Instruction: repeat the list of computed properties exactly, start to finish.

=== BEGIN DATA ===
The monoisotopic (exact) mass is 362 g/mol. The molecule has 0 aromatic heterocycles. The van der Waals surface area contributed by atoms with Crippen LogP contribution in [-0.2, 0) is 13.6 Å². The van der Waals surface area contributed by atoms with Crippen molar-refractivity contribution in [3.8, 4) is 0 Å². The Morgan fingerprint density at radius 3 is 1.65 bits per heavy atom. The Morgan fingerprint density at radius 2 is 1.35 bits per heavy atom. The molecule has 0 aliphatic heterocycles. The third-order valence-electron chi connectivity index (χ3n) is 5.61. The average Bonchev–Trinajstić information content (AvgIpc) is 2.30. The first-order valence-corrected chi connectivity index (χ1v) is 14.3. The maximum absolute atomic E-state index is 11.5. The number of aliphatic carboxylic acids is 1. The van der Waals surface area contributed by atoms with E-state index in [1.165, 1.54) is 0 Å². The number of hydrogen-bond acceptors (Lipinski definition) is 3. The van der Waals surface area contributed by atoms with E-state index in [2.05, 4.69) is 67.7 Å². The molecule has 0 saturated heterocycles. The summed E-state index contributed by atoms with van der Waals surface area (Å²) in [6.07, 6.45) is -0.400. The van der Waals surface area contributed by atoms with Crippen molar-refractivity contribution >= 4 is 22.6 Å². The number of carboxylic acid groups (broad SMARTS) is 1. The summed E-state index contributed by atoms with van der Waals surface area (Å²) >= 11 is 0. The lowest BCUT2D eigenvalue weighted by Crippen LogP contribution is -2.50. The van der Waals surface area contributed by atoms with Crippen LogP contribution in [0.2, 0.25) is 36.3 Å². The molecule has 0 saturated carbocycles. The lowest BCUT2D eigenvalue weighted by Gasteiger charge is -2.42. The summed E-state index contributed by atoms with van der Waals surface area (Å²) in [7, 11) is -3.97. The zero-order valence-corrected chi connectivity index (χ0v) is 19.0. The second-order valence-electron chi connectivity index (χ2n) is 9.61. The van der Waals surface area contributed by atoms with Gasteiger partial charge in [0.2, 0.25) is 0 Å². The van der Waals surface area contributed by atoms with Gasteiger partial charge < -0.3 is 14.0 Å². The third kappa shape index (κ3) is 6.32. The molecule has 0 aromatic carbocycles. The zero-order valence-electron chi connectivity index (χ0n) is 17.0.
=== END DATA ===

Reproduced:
The monoisotopic (exact) mass is 362 g/mol. The molecule has 0 aromatic heterocycles. The van der Waals surface area contributed by atoms with Crippen LogP contribution in [-0.2, 0) is 13.6 Å². The van der Waals surface area contributed by atoms with Crippen molar-refractivity contribution in [3.8, 4) is 0 Å². The Morgan fingerprint density at radius 3 is 1.65 bits per heavy atom. The Morgan fingerprint density at radius 2 is 1.35 bits per heavy atom. The molecule has 0 aliphatic heterocycles. The third-order valence-electron chi connectivity index (χ3n) is 5.61. The average Bonchev–Trinajstić information content (AvgIpc) is 2.30. The first-order valence-corrected chi connectivity index (χ1v) is 14.3. The maximum absolute atomic E-state index is 11.5. The number of aliphatic carboxylic acids is 1. The van der Waals surface area contributed by atoms with E-state index in [1.165, 1.54) is 0 Å². The number of hydrogen-bond acceptors (Lipinski definition) is 3. The van der Waals surface area contributed by atoms with E-state index in [2.05, 4.69) is 67.7 Å². The molecule has 0 saturated heterocycles. The summed E-state index contributed by atoms with van der Waals surface area (Å²) in [6.07, 6.45) is -0.400. The van der Waals surface area contributed by atoms with Crippen molar-refractivity contribution >= 4 is 22.6 Å². The number of carboxylic acid groups (broad SMARTS) is 1. The summed E-state index contributed by atoms with van der Waals surface area (Å²) >= 11 is 0. The lowest BCUT2D eigenvalue weighted by Crippen LogP contribution is -2.50. The van der Waals surface area contributed by atoms with Crippen LogP contribution in [0.2, 0.25) is 36.3 Å². The molecule has 0 saturated carbocycles. The lowest BCUT2D eigenvalue weighted by Gasteiger charge is -2.42. The summed E-state index contributed by atoms with van der Waals surface area (Å²) in [7, 11) is -3.97. The zero-order valence-corrected chi connectivity index (χ0v) is 19.0. The second-order valence-electron chi connectivity index (χ2n) is 9.61. The van der Waals surface area contributed by atoms with Gasteiger partial charge in [0.2, 0.25) is 0 Å². The van der Waals surface area contributed by atoms with Gasteiger partial charge < -0.3 is 14.0 Å². The third kappa shape index (κ3) is 6.32. The molecule has 0 aromatic carbocycles. The zero-order valence-electron chi connectivity index (χ0n) is 17.0.